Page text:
The need for an “Online” system indicator

February 29th 20163.5 min read

Going offline for a while feels amazing when it’s us who pick when it happens. On the other hand, going offline unexpectedly because of a network problem is frustrating. It happens all the time: poor home/office connections, during flights, in areas with poor wireless connectivity, among others.

One of the most frustrating things about spontaneously lost connections is that we realize what’s happened much later: when the application we’re using stops working properly. Some of those moments might actually feel pretty sad. Your favorite song stopping right before the best part. A “Typing” indicator in Messenger that stays up for too long. An important upload that gets stuck at 98% until the dreaded error message appears, disrupting our flow with a jumping icon in the dock. We’ve all been there.

While a 24/7/365 networking stack without any problems along the way is an impossible task, announcing the disruption of internet connectivity to the user could be done a bit more gracefully.

Dropbox already does it

Relying on the Wifi menu bar item works in some cases. However, there are a lot of times when the device stays connected to the router and the problem is somewhere further away from the user. In those cases, the Wifi (or Ethernet, Bluetooth, USB) icons don’t have anything to do with the problem, so they preserve their active state.

When it comes to desktop platforms, OS X to be specific, there are myriad of apps that already implement this concept. If you are using Dropbox, Google Drive or Droplr, for example, you already have a recognizable icon that is grayed out when you’re offline. Using those as indicators for a system status like this is, to say the least, not semantic.

I’m sure the concept feels obvious and most of you have considered it at some point, consciously or subconsciously. So many products nowadays have their own Online indicators, yet the system that serves as their environment deals with the problem quite primitively.

The internet indicator icon shows the classic network icon Apple' uses: lines of light circling around the Earth. Here it's shown it it's on and off states.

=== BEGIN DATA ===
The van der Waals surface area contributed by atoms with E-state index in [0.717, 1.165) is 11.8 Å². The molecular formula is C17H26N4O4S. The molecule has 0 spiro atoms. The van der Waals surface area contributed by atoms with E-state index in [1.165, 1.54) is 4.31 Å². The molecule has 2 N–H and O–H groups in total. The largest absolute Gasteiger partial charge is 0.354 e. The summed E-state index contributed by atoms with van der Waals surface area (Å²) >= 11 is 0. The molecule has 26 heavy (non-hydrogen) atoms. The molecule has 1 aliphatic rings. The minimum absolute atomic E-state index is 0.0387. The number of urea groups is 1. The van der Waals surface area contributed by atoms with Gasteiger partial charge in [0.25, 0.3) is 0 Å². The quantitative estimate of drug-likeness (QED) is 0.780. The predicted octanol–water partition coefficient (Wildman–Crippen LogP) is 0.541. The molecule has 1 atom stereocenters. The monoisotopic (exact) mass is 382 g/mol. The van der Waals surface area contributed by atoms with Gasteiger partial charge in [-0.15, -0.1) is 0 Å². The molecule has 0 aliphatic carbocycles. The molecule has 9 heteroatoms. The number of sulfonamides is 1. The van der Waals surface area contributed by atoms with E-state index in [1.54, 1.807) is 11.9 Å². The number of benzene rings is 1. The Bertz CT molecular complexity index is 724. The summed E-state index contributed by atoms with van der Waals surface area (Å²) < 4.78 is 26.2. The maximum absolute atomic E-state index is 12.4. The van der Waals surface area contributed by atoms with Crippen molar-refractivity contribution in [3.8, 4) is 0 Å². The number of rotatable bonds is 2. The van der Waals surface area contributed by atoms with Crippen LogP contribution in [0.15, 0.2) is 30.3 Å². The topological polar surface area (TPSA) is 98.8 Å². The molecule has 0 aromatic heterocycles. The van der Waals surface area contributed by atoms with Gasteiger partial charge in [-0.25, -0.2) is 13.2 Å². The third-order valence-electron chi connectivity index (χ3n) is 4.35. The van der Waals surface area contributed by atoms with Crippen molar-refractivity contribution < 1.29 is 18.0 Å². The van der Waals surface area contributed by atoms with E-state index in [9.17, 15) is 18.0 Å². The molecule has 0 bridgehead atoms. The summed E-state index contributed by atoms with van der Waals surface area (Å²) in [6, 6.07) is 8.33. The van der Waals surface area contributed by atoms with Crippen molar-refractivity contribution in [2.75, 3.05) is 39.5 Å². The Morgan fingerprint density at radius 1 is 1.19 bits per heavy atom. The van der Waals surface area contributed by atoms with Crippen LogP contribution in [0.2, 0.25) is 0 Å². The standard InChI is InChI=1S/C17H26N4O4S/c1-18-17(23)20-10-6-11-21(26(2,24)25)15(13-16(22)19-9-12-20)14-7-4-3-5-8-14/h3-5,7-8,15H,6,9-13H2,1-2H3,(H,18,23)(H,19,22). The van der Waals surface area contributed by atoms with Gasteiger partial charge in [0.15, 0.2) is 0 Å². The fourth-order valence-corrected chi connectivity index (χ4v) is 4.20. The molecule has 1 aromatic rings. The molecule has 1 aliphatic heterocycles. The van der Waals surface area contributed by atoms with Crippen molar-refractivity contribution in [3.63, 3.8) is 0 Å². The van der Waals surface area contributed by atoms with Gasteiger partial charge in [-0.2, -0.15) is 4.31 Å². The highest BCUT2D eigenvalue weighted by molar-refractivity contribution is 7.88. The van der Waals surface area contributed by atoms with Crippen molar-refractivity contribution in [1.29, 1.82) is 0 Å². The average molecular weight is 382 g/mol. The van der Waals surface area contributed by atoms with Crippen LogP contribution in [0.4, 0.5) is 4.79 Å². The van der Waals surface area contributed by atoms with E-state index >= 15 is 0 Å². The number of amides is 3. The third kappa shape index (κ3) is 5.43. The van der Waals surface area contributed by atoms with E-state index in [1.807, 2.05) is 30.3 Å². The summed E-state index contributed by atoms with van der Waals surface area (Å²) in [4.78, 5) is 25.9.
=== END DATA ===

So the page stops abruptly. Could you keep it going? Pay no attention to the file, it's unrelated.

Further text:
Keeping it consistent with the system

I don’t consider myself a specialist in visual design, so I didn’t put too much sweat into the icon. Designing monochrome glyphs in a 16px x 16px frame is challenging. I’m not a huge fan of Apple’s classic symbol for… Internet stuff (?), but I decided to stick with it. I tried to keep it legible with some additional pixel fitting, but it’s still a bit fuzzier than Apple’s own icons.

Adding some functionality

A menu bar item without a menu would feel weird. More importantly, the menu bar menus are a great way to add useful controls without wasting even a single additional pixel. They serve both as indicators and buttons.

An isolated view of the menu.

The more you know: while working on this concept, I realized Apple uses an ellipsis (…) after menu options that lead to external menus. It’s super old school, but I love it. Try looking for this pattern in software altogether, it’s easy to go by.

The menu’s structure is based on OS X’s battery menu. Clicking on the icon reveals a small list of information and options:

  • internet connection status (already stated by the icon)
  • connection method
  • a list of all apps accessing the internet. Feels like this might be helpful the same way we have lists of apps that use a lot of battery or mobile data on iOS. The apps are sorted by the amount of data they are using.
  • a button to quickly switch to tethering when the primary connection drops
  • a shortcut to the network settings

The system could also use notifications to announce when it goes online or offline. The main goal is to signal the user immediately, before they are exposed to frustrating and award experiences when their start malfunctioning.


A similar system could work on iOS, but I’m not sure it needs it. The system already displays a spinner in the status bar when an app uses the connection. Another thing is that we don’t stare at the screens of our mobile devices all the time while we’re using them. A lot of apps also use data in the background or in sleep mode. This is why Apple’s own data statistics in Settings feel more convenient.

One more thing...

Have an awesome idea about how this could work better? Don't keep it to yourself, send me a quick email or DM me on Twitter. I’ll feature it as an update on this page with full credit.